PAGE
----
Business Entrepreneur

Great idea for landing more freelance clients

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Here are some quick suggestions to get you on your way to targeting and converting new clients for more work (and more money, duh)!

Time to sell your services

When you’re a freelancer, getting clients is much different than finding an employer. When job-searching, it’s important to show your potential boss what you can do, which software programs you’re familiar with, and your ability to learn.

Clients, on the other hand, don’t care about the background noise. They just want you to solve their problem. It doesn’t matter to a client which software you use to create beautiful photos or documents. When developing your online presence, as a freelancer, you have to create your portfolio from the client’s perspective.

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Your site has to reflect what you do

Reaching your potential customer sounds easy, but it’s a daunting task. A lot of freelancers just want paying clients. Being a good entrepreneur means that you have to dig deeper and know how you can benefit your client. Here are two suggestions to help you hone your message:

Define your client

Make up names and identities for five different clients you could help. Then, interpret their story as to why they need you. Ask yourself some questions about who you can help. You can still be open to other possibilities, but when you’re starting out, find your niche.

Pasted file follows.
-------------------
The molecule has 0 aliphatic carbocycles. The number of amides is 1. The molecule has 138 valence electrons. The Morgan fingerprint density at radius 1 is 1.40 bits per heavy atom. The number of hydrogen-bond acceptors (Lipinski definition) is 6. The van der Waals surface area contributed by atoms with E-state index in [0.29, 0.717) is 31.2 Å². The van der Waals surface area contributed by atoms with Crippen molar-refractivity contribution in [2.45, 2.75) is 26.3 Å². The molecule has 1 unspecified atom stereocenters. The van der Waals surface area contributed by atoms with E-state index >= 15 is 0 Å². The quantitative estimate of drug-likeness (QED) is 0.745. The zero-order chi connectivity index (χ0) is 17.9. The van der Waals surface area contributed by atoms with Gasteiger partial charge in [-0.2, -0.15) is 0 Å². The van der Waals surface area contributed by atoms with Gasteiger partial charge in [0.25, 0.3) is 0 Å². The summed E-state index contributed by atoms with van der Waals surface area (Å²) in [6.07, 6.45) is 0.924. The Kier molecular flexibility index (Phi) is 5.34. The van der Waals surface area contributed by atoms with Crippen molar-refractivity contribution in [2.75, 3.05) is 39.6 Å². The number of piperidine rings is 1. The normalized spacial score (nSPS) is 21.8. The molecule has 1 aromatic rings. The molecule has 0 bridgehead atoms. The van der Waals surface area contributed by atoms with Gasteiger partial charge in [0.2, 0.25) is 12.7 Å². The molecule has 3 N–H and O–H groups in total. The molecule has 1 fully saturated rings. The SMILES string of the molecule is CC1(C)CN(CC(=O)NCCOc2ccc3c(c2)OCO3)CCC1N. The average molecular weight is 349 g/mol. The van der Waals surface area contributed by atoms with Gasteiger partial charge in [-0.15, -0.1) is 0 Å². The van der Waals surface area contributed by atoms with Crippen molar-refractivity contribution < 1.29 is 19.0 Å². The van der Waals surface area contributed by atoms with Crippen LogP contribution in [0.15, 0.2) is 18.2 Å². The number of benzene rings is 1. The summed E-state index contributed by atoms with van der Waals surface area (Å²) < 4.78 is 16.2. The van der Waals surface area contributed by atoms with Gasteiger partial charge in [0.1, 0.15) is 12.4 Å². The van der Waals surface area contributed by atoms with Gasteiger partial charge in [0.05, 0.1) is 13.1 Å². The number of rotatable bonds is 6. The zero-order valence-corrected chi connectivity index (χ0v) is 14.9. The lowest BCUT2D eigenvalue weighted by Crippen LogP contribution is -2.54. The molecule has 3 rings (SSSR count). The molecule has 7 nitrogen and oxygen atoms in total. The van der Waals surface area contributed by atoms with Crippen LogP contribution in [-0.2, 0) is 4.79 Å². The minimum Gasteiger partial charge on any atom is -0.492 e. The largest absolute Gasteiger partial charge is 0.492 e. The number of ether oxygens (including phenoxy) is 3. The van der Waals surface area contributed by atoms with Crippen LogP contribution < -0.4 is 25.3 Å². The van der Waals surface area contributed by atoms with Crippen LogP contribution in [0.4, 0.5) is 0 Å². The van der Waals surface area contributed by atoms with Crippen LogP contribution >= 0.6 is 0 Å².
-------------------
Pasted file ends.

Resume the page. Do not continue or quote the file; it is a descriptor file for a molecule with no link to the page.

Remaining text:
If you’re a wedding photographer, which brides want your services? What makes you unique in your community? You meet Abigail, a 30-year old bride who’s getting married for the first time. She’s an environmentalist who loves her dog. Why does Abigail sign a contract with you instead of your competitor? Then there’s Barb, a 65-year old woman getting married for the second time to her high school sweetheart. Barb wants family photos at the wedding and headshots taken in a studio. How do you help her and meet her expectations as a bride?

Brand yourself

When creating your portfolio, share more than your work samples. Did Abigail need you take pictures in special locations or use eco-friendly photography methods? Share how you solved your client’s problems. Create blog posts that explain how you successively achieved the perfect photograph for Abigail. Ask her for a reference that you can post on your portfolio.

Develop a case study to show the challenges of trying to make a dog stand still at the right moment for the photo. Branding yourself and your services will help you find clients.

It’s not easy to market yourself. As a freelancer, if you don’t shout out what you can do, who will? Your inbox is going to be empty. It’s even harder when you’re first starting out, because you may not have clients. You may need to get creative to find your first few customers and get started, but the field is open for freelancers!

#GetMoWork

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